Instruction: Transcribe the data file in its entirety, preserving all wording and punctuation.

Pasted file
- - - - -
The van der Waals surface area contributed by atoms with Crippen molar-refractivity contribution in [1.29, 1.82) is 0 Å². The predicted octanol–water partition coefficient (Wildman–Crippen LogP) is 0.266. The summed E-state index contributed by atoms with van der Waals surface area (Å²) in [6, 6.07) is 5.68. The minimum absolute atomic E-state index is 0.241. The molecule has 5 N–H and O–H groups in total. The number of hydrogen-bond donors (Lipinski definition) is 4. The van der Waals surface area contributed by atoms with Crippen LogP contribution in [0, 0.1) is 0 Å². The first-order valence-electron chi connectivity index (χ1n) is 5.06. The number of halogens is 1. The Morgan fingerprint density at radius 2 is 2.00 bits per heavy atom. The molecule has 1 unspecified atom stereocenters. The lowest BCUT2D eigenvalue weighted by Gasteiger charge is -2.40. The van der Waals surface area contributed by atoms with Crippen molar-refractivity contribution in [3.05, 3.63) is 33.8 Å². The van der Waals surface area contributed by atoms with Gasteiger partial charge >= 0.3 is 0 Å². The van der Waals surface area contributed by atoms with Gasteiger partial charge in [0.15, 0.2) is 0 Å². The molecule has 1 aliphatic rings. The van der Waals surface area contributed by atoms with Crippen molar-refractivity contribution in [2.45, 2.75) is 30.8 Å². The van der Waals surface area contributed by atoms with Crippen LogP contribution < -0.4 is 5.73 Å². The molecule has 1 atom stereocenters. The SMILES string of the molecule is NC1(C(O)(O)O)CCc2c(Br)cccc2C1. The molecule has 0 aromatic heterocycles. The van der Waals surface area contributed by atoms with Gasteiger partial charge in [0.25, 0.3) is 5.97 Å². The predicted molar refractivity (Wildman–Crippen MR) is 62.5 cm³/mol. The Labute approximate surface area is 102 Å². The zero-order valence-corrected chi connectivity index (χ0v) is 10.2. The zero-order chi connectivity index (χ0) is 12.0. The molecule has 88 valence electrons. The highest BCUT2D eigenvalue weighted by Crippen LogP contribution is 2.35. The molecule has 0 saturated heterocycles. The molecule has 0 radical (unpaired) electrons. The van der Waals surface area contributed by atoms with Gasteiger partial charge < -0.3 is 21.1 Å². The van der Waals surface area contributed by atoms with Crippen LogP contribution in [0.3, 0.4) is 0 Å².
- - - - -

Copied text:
The van der Waals surface area contributed by atoms with Crippen molar-refractivity contribution in [1.29, 1.82) is 0 Å². The predicted octanol–water partition coefficient (Wildman–Crippen LogP) is 0.266. The summed E-state index contributed by atoms with van der Waals surface area (Å²) in [6, 6.07) is 5.68. The minimum absolute atomic E-state index is 0.241. The molecule has 5 N–H and O–H groups in total. The number of hydrogen-bond donors (Lipinski definition) is 4. The van der Waals surface area contributed by atoms with Crippen LogP contribution in [0, 0.1) is 0 Å². The first-order valence-electron chi connectivity index (χ1n) is 5.06. The number of halogens is 1. The Morgan fingerprint density at radius 2 is 2.00 bits per heavy atom. The molecule has 1 unspecified atom stereocenters. The lowest BCUT2D eigenvalue weighted by Gasteiger charge is -2.40. The van der Waals surface area contributed by atoms with Crippen molar-refractivity contribution in [3.05, 3.63) is 33.8 Å². The van der Waals surface area contributed by atoms with Gasteiger partial charge >= 0.3 is 0 Å². The van der Waals surface area contributed by atoms with Gasteiger partial charge in [0.15, 0.2) is 0 Å². The molecule has 1 aliphatic rings. The van der Waals surface area contributed by atoms with Crippen molar-refractivity contribution in [2.45, 2.75) is 30.8 Å². The van der Waals surface area contributed by atoms with Crippen LogP contribution < -0.4 is 5.73 Å². The molecule has 1 atom stereocenters. The SMILES string of the molecule is NC1(C(O)(O)O)CCc2c(Br)cccc2C1. The molecule has 0 aromatic heterocycles. The van der Waals surface area contributed by atoms with Gasteiger partial charge in [0.25, 0.3) is 5.97 Å². The predicted molar refractivity (Wildman–Crippen MR) is 62.5 cm³/mol. The Labute approximate surface area is 102 Å². The zero-order valence-corrected chi connectivity index (χ0v) is 10.2. The zero-order chi connectivity index (χ0) is 12.0. The molecule has 88 valence electrons. The highest BCUT2D eigenvalue weighted by Crippen LogP contribution is 2.35. The molecule has 0 saturated heterocycles. The molecule has 0 radical (unpaired) electrons. The van der Waals surface area contributed by atoms with Gasteiger partial charge < -0.3 is 21.1 Å². The van der Waals surface area contributed by atoms with Crippen LogP contribution in [0.3, 0.4) is 0 Å².